- Telugu - Katla Paamu or bangaru paamu meaning the golden snake: The scientific name of the genus is also derived from the Telugu word bangarum meaning "gold", referring to the yellow rings around its body.
- Tulu - Kadambale
- Thai - ngu sam liam, meaning the triangular snake
- "Clinical Toxinology-Bungarus fasciatus".
- Smith, Malcolm A. Fauna of British India...Vol III - Serpentes, pages 411 to 413
- Daniels, J.C. (2002), Book of Indian Reptiles and Amphibians pages 134-135.
- Boulenger, George A., (1890), The Fauna of British India including Ceylon and Burma, Reptilia and Batrachia. page 388.
- Srinivasulu, C; D. Venkateshwarlu; M. Seetharamaraju (26 June 2009). "Rediscovery of the Banded Krait Bungarus fasciatus (Schneider 1801) (Serpentes: Elapidae) from Warangal District, Andhra Pradesh, India". Journal of Threatened Taxa 1 (6): 353–354. doi:10.11609/jott.o1986.353-4. Retrieved 2009-07-19.
- Khaire, NeelimKumar (2008) . Snakes of Maharashtra, Goa and Karnataka. Pune: Indian Herpetological Society. p. 40.
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- Venom and toxin research group. Snake of medical importance: Banded krait. Singapore. ISBN 9971-62-217-3.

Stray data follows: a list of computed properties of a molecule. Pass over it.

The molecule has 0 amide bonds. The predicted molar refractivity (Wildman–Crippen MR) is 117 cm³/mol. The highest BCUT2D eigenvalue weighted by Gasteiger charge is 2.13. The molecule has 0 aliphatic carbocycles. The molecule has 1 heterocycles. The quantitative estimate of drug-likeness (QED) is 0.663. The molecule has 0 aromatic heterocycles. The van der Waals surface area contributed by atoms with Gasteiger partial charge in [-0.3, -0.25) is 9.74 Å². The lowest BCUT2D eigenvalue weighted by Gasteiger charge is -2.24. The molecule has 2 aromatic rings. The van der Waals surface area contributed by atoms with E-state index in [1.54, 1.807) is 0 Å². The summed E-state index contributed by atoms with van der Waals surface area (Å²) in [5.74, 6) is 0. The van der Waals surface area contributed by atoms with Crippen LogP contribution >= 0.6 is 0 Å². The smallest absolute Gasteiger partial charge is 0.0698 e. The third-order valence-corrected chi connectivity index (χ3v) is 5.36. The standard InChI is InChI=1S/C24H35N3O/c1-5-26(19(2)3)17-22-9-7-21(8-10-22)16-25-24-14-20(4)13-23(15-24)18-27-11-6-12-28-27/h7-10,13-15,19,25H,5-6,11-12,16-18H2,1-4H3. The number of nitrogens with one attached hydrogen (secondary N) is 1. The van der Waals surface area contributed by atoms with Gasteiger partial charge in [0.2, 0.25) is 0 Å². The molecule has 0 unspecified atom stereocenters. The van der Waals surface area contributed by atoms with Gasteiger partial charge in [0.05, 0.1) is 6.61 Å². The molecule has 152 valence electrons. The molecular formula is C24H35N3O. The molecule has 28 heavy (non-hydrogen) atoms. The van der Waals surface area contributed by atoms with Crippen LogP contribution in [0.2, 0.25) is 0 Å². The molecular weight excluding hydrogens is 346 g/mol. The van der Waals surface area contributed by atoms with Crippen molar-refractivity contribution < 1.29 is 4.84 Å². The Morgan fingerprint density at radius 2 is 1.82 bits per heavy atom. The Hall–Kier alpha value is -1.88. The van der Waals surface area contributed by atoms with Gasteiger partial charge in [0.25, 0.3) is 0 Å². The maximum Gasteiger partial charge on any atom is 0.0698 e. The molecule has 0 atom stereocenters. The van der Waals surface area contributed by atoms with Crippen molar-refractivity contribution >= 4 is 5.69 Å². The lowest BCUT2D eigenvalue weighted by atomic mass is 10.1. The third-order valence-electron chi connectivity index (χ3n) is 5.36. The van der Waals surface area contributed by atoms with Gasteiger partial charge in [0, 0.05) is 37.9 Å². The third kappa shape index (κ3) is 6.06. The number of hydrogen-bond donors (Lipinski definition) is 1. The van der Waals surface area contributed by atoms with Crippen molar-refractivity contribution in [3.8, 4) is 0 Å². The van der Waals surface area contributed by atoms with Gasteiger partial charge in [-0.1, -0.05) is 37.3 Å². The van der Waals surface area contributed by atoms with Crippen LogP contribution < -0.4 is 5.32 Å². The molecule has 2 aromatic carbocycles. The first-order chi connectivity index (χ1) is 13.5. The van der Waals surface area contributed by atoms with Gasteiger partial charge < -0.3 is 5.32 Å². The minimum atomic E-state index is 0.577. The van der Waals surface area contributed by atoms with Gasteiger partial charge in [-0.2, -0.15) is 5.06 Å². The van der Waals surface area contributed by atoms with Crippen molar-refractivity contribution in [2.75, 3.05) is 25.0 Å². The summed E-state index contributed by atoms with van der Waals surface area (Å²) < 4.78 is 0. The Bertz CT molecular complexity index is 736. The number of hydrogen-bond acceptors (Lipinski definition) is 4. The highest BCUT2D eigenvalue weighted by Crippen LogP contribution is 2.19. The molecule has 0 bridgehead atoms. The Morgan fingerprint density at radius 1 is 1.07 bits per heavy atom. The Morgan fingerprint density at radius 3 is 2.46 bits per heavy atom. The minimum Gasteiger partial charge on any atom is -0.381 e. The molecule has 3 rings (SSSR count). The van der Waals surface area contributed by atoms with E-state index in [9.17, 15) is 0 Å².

- "LD50 menu".
- Engelmann, Wolf-Eberhard (1981). Snakes: Biology, Behavior, and Relationship to Man. Leipzig; English version NY, USA: Leipzig Publishing; English version published by Exeter Books (1982). p. 51. ISBN 0-89673-110-3.
- Davidson, Terence. "IMMEDIATE FIRST AID for bites by Kraits". Snakebites First Aid. University of California, San Diego. Retrieved 25 December 2011.
- Boulenger, George A., (1890), The Fauna of British India including Ceylon and Burma, Reptilia and Batrachia. Taylor and Francis, London.
- Daniels, J.C. (2002), Book of Indian Reptiles and Amphibians. BNHS. Oxford University Press. Mumbai.
- Smith, Malcolm A. (1943), The Fauna of British India, Ceylon and Burma including the whole of the Indo-Chinese Sub-region, Reptilia and Amphibia. Vol I - Loricata and Testudines, Vol II-Sauria, Vol III-Serpentes. Taylor and Francis, London.
- Whitaker, Romulus. (2002), Common Indian Snakes: A Field Guide. Macmillan India Limited, ISBN 0-333-90198-3.
- SPOAR.ORG.IN